Our ability to have civil conversations with the other side is deteriorating rapidly. The differences between the left and the right are an ever-widening gulf, and we are all deeply entrenched within communities that shield us from real engagement with or deep understanding of the other side. Indeed, it is no longer even clear to many of us when it is of value to engage with the other side, and when such engagement is in itself legitimating perspectives we view as abhorrent.
While clearly not everything is open to debate, the range of issues that are not open to debate is expanding rapidly, and the threats to ensuring a civil society that is truly diverse and pluralistic are significant. This is true in Israel where we both live, and even more so in America, from where we immigrated and from where our students come to study.
At the beginning of this new Jewish New Year, perhaps one gift that Jewish experience can offer the world is an approach to living with, and engaging with, different notions of truth. As Jews, we take pride in celebrating a culture that embraces a multiplicity of opinions. But it did not start out that way. In looking carefully at how that approach evolved over thousands of years, we may be able to offer some urgently needed wisdom to American society.
In the Bible, the worst thing a person can be is an idolater. From the first of the Ten Commandments, with its prohibition against making any graven image, God’s demand for exclusivity, and the related prohibition against visually depicting God in any way, is a theme repeatedly reinforced, from the Pentateuch itself, to the fiery messages of the Hebrew prophets. Of course, idolatry in the biblical age involved child sacrifice, sexual exploitation and other forms of immorality. The Bible also sees idolatry as an assault on truth, the foundation upon which a good society is built. In its day, idolatry was the sin of monumental proportions that was always threatening the vitality of the Israelite community.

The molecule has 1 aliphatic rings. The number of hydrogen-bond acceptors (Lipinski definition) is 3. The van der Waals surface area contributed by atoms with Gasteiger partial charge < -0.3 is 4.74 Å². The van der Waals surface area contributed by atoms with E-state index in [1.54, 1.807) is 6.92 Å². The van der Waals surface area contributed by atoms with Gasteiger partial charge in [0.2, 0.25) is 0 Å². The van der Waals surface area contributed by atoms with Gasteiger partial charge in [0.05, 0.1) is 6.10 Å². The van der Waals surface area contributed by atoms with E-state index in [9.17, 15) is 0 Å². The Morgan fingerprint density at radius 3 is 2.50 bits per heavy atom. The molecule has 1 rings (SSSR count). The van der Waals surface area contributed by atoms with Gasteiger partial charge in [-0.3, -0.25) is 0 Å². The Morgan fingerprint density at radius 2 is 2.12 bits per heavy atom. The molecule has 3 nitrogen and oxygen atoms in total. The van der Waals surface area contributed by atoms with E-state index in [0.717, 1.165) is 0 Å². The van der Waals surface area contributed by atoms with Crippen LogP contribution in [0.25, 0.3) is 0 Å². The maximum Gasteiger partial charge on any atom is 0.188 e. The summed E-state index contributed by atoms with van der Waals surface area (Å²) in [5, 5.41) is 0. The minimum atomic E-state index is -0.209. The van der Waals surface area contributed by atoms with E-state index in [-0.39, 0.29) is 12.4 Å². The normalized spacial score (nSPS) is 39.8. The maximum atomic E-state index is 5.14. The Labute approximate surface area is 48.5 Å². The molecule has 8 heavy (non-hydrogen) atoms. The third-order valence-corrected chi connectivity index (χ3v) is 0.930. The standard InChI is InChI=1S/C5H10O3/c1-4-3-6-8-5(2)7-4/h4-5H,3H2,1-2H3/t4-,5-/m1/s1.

When we consider today our political adversaries, those who promote an agenda that we think is wrong, unethical and destructive, we tend to see them in terms that are similar to how the Bible viewed idolaters. They are, after all, advocating a position I believe is false and destructive. What they espouse undermines the covenant around which society is built.
The Bible’s punishment for the sin of idolatry is utter destruction. “Tear down their altars, smash their pillars, put their sacred posts to the fire, and cut down the images of their gods, obliterating their name from that site” (Deuteronomy 12:3). In fact, anything tainted by idolatry is proscribed. This approach to idolatry even justifies murder. After the sin of the golden calf, Moses orders the Levites to kill 3,000 people implicated in its creation and worship. The biblical approach to idolatry is black and white. We do not engage in conversation with those who are doing evil. We destroy them.
The rabbis of the second century changed this conversation in a clear way. Their approach was decidedly different from the literal approach of the Bible they studied. Many of them lived in mixed cities alongside populations that worshiped idols. They understand that they would not have the power to conquer Rome. The Talmudic tractate of Avodah Zarah is replete with the attempt to draw boundaries that enable faithful Jews to avoid inadvertently supporting the idolatrous practices they disagreed with, while simultaneously embracing a shared public square. Rabban Gamliel, the renowned religious leader of the Jewish community in the land of Israel, even allows Jews to use the public bathhouse despite its mosaic of the goddess Aphrodite. In contrast to the biblical hero who confronts idolatry with force, Rabban Gamliel is the rabbinic hero who teaches how we might navigate our way in a society divided by deep disagreements without losing one’s integrity.
America, it seems, is rediscovering the Bible’s approach to idolatry — but it is the rabbinic approach that is most desperately needed in our time. We simply cannot afford to see our diverse society with its very significant political and ideological differences in biblical terms. The rabbinic tradition helps us to understand that we cannot remove or wipe out difference. We do have to draw lines, of course, as they did. Yet, we need to learn to live with difference. We need to co-exist with one another and to see ourselves as responsible for the health and well-being of everyone. We need to cultivate a shared space of respectful disagreement without sacrificing our most sacred values.